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Lithium-ion

— Energy

Lithium-ion battery warms itself in cold environments to maintain performance

Extreme temperatures can seriously compromise the performance of lithium batteries. We've seen a number of developments promising to reduce the risk of them overheating and catching fire, but at the other end of the scale, freezing temperatures aren't too friendly either, often leading to substantial power loss. In an advance that could have ramifications for everything from electric vehicles to space exploration, researchers have built a lithium battery that warms itself up to battle the winter chill.

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— Electronics

Smart chip offers a warning ahead of battery failure

The lithium-ion batteries that power everything from smartphones to electric vehicles carry a relatively low individual chance of failure, but the sheer quantity in use everyday means the risk of something going horribly wrong somewhere in the world is quite real. Looking to safeguard against such events, a team of scientists has developed a smart chip that can be embedded inside these batteries to monitor their health, offering a warning when it is at risk of catching fire or exploding.

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— Electronics

New silicon-based anode set to boost lifetime and capacity of lithium-ion batteries

A new approach developed by researchers at the University of Waterloo could hold the key to greatly improving the performance of commercial lithium-ion batteries. The scientists have developed a new type of silicon anode that would be used in place of a conventional graphite anode, which they claim will lead to smaller, lighter and longer-lasting batteries for everything from personal devices to electric vehicles.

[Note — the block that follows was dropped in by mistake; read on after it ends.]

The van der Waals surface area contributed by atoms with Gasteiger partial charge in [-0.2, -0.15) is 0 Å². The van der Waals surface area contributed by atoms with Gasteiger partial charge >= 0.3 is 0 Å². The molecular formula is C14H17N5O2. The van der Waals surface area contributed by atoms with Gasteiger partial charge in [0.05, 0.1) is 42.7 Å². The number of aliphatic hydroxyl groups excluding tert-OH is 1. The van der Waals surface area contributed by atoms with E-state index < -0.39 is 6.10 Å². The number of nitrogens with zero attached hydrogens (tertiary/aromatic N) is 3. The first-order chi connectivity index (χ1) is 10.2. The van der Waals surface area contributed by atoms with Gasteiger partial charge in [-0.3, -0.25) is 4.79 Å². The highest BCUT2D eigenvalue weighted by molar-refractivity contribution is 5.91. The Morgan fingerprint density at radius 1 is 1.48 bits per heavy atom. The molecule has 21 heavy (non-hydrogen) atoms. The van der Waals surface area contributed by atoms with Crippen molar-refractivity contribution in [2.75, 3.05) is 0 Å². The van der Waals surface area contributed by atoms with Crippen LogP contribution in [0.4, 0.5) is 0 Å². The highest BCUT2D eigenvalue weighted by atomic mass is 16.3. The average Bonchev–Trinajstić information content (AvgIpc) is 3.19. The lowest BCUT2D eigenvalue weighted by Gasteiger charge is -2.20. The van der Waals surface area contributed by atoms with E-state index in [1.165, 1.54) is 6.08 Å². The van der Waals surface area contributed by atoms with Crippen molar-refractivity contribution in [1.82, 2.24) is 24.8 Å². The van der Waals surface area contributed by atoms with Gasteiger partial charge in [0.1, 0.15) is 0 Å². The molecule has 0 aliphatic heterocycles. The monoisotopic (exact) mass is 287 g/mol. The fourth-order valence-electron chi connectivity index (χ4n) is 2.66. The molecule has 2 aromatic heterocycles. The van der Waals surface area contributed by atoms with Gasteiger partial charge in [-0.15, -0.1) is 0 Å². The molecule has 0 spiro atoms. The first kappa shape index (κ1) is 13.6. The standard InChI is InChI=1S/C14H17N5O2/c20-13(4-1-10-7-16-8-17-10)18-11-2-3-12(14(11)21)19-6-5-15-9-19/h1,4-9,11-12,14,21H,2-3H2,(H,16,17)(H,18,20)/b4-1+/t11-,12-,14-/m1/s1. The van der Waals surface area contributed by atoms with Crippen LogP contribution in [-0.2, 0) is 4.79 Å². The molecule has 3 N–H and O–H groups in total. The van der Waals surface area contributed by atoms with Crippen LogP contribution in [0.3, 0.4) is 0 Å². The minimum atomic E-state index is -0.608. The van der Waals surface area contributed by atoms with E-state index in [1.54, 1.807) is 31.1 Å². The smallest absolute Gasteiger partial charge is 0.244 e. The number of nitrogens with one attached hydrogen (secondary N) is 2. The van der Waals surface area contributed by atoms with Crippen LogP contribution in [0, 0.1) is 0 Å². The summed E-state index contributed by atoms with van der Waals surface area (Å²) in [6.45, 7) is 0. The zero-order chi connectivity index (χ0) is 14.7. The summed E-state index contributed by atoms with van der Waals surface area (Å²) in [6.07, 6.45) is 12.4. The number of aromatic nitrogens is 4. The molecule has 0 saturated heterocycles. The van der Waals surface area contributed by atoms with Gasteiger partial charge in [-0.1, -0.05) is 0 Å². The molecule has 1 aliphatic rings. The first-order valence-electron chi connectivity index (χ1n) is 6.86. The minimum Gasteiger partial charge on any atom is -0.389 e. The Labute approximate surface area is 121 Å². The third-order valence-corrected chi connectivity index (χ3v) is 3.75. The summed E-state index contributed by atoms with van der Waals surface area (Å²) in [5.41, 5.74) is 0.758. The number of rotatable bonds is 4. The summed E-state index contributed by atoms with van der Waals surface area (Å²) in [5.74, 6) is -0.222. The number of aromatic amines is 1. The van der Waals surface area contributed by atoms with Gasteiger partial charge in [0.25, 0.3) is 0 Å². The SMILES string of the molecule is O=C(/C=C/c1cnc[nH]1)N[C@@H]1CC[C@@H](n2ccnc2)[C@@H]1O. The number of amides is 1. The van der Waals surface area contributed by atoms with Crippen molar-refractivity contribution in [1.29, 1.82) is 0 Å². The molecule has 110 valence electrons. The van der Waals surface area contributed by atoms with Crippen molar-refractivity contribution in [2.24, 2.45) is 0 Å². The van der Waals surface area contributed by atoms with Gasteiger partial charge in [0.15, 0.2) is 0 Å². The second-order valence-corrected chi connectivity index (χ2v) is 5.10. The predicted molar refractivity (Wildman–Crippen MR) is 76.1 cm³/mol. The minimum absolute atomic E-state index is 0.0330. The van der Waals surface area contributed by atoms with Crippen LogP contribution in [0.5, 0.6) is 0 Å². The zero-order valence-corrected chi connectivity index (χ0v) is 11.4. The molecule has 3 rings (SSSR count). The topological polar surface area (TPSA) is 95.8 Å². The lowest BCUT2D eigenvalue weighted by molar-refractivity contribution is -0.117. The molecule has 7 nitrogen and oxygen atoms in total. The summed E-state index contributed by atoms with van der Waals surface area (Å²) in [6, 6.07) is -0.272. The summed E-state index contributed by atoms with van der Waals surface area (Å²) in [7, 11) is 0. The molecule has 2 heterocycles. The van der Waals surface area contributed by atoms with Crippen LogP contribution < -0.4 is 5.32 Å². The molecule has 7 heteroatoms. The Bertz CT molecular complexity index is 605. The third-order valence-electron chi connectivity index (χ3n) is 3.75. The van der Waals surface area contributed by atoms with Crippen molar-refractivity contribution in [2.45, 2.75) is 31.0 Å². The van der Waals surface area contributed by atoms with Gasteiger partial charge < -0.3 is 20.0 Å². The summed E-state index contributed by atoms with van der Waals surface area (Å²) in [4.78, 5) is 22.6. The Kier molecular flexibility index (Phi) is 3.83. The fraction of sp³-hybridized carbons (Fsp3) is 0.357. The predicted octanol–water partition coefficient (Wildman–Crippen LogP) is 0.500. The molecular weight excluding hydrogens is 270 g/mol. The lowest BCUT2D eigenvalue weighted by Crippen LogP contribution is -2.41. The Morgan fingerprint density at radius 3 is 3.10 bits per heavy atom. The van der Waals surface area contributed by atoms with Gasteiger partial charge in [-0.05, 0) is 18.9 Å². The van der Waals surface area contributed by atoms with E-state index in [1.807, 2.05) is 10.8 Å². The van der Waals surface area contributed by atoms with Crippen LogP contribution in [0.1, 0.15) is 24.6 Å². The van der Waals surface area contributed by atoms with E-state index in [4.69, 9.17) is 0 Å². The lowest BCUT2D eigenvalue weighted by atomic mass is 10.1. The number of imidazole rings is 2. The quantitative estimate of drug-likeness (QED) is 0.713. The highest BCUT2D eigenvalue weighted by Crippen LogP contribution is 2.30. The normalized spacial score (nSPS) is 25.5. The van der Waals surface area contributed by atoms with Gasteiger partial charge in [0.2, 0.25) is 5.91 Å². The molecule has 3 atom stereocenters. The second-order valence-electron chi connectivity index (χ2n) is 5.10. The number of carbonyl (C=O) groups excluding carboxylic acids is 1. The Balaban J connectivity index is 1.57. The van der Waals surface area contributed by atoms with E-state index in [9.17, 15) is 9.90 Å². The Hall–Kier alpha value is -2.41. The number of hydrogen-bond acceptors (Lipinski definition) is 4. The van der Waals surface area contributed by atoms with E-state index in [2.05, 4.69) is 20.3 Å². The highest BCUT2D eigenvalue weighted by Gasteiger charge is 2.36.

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— Energy

Candle soot could reduce lithium ion battery production costs

A new study suggests that the carbon-based waste material given off by burning candles could be suitable for use in larger, more powerful lithium ion batteries such as those used in electric cars. Two researchers from the Indian Institute of Technology found that as an anode material, candle soot compares favorably to existing commercial options because of its low cost of production and fractal-like nanoparticle structure.

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— Electronics

Portobella mushrooms improve battery recipe

The number of electric vehicles and mobile devices is expected to surge over the coming decade, which would place considerable strain on our environment and resources as far as battery technology currently stands. In an effort to find more sustainable alternatives for battery materials, researchers from the University of California, Riverside have created a battery incorporating the skins of portabella mushrooms. The move not only has the potential to reduce the economic and environmental cost of battery production, but may also result in batteries whose capacity increases over time.


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